Most bicycling injuries occur when people are riding alone, frequently during daylight hours. Solo cyclists are often not very noticeable to motorists, especially if the cyclists wear drab or dark colors. Make sure drivers see you, even during the day, by doing the following:
Use bright “blinkie” lights, front and back, even during the day. Using lights during the day makes you much more visible to motorists. Most of us realize the benefit of a taillight but may forget the headlight. The front light helps motorists see you coming and reduces the chance they will turn to cross your path. To be seen, use a taillight with at least 50 lumens and a headlight with at least 100 lumens. When it’s dark, even low-powered lights are very visible, but during daylight hours you need bright lights to be noticed. And for seeing the road ahead after dark, you need a stronger headlight.
Lights can fail, so be visible in other ways. Wear bright or contrasting clothing. Neon colors of yellow, green, or orange stand out much better than dark colors. Jerseys with a good mix of contrasting light and dark colors show up well. When you purchase new items, think about your visibility. If you are not sure if your bike clothing makes you visible, ask someone to look at you from both the back and the front on a group ride. Fall back fifty yards and ask them to check. Go fifty yards ahead of them and get another check.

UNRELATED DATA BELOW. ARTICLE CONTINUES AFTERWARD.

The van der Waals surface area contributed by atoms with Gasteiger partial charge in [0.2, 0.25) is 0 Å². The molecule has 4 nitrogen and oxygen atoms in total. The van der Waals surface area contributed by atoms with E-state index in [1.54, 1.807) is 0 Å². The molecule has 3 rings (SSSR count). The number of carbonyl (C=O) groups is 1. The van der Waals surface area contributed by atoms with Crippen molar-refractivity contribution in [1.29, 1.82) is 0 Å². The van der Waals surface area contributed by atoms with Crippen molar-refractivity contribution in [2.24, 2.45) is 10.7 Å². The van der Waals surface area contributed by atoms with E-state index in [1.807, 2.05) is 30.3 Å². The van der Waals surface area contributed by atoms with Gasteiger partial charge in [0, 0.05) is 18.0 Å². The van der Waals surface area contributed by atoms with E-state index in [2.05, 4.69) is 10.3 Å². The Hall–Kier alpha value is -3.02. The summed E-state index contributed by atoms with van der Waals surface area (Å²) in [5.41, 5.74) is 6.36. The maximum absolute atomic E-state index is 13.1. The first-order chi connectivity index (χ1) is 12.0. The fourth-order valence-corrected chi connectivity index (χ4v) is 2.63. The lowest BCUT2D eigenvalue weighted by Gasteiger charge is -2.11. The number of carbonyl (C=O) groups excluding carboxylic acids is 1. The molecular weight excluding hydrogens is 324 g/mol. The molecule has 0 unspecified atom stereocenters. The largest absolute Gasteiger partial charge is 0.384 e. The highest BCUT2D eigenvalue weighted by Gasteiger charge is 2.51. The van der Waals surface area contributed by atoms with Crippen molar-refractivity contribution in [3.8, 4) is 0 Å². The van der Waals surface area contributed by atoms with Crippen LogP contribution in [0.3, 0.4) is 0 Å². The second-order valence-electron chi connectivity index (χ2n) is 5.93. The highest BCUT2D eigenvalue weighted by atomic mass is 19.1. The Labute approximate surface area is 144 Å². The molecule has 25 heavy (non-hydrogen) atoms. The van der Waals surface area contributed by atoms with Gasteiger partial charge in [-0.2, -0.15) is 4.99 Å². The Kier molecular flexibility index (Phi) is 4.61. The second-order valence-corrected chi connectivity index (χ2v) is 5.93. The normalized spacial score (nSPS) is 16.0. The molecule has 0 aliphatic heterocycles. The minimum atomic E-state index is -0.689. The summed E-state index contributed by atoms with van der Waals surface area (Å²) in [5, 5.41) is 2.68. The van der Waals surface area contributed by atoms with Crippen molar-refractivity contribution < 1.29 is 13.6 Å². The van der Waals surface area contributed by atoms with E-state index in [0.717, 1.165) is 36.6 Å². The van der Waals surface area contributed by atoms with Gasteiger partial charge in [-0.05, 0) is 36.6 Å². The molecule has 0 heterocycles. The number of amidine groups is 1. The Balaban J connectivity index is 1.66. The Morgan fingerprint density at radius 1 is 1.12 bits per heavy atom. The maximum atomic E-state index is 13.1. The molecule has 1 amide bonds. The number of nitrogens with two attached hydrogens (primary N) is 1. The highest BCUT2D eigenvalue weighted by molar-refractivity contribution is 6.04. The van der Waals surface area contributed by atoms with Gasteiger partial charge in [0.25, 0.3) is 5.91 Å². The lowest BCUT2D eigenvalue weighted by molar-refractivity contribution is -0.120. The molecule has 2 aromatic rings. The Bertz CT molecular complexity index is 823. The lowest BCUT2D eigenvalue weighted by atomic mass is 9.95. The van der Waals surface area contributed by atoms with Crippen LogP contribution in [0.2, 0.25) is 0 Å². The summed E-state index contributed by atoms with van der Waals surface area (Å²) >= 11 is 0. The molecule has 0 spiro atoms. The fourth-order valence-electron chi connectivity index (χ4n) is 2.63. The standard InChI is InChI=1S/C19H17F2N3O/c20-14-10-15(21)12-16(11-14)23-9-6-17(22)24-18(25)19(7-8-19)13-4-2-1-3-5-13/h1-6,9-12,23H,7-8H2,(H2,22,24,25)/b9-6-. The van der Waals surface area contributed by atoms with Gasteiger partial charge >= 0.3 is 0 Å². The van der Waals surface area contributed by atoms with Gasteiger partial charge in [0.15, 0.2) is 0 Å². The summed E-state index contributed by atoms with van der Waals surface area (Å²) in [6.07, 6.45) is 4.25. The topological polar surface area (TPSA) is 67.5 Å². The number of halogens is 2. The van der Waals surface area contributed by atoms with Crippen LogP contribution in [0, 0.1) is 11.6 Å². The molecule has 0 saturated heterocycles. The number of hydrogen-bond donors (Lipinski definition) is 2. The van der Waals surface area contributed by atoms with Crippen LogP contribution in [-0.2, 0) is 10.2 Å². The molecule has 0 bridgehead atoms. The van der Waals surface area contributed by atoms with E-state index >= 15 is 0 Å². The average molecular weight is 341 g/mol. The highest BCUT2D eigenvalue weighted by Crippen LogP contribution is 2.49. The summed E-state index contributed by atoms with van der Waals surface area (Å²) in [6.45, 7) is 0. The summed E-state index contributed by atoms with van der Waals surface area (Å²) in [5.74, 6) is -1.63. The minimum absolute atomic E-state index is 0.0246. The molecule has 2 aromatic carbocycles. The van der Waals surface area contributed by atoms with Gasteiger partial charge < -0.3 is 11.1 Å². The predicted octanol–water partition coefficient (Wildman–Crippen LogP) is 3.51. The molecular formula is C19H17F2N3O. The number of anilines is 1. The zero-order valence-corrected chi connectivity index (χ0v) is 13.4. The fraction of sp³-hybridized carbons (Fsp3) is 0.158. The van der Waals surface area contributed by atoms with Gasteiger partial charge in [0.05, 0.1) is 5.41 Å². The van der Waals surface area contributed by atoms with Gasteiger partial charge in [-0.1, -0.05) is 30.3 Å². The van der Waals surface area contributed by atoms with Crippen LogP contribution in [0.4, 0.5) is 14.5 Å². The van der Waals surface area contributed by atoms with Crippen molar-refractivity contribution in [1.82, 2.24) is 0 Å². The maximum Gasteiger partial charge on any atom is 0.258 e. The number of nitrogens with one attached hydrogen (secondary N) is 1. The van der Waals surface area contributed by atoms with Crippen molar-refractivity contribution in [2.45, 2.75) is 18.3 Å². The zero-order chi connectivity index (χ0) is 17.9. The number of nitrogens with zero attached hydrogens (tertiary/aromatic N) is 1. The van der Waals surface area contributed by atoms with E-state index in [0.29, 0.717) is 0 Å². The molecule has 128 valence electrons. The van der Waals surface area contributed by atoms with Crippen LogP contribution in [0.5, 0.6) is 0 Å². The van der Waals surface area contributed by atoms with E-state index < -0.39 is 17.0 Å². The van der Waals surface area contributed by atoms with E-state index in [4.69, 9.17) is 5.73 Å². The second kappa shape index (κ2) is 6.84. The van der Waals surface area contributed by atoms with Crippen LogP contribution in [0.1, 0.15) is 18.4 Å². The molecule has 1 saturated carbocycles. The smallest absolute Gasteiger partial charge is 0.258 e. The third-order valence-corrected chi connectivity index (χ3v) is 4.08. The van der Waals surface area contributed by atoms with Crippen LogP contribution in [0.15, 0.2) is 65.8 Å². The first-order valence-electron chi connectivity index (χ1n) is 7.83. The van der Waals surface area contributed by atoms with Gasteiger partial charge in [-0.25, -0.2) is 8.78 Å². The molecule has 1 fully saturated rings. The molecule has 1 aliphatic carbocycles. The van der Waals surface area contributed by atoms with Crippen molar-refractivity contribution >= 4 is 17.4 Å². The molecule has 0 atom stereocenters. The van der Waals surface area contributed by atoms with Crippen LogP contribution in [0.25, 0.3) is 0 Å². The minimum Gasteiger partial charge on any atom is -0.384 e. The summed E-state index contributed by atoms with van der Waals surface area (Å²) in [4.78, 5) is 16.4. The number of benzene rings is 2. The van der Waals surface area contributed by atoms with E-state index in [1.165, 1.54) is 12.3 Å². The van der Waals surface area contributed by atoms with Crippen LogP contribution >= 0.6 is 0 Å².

Ride with a buddy whenever possible. Vehicles notice two or more cyclists much more than a solo cyclist.
Consider adding some reflective tape in discreet places on your bike, helmet, pedals, or wheels. The tape shows up better on moving parts such as crankarms or wheels. Even a few short strips will help vehicles see you once it starts to get dark outside. And I was told it does not require recharging or batteries! Even if you run lights, consider the tape as backup in case your lights fail. Reflective tape can be found in several colors, including silver, red, green, blue, and yellow.
Use hand signals to indicate all turns or lane changes, well before you turn. As a wise man said,
You don’t signal for the cars you see, you signal for the cars you don’t see.
Even if you don’t think there are any vehicles about, they come up quickly, so it’s best to get in the habit of signaling at all times. If a road splits or has some feature where motorists might be unsure of where you’re headed, point in that direction. Besides, by law, all vehicles including bikes are supposed to signal.
Obey traffic laws. For everyone’s safety, and to encourage vehicles to respect bicyclists, obey all traffic laws. Respecting motorists helps us stay safe, but it also helps elicit respect from most motorists. And a twenty-pound bike, without airbags, will lose any confrontation with a vehicle. Not sure what the New York State bicycle laws are? Read about them at the NYS Department of Transportation.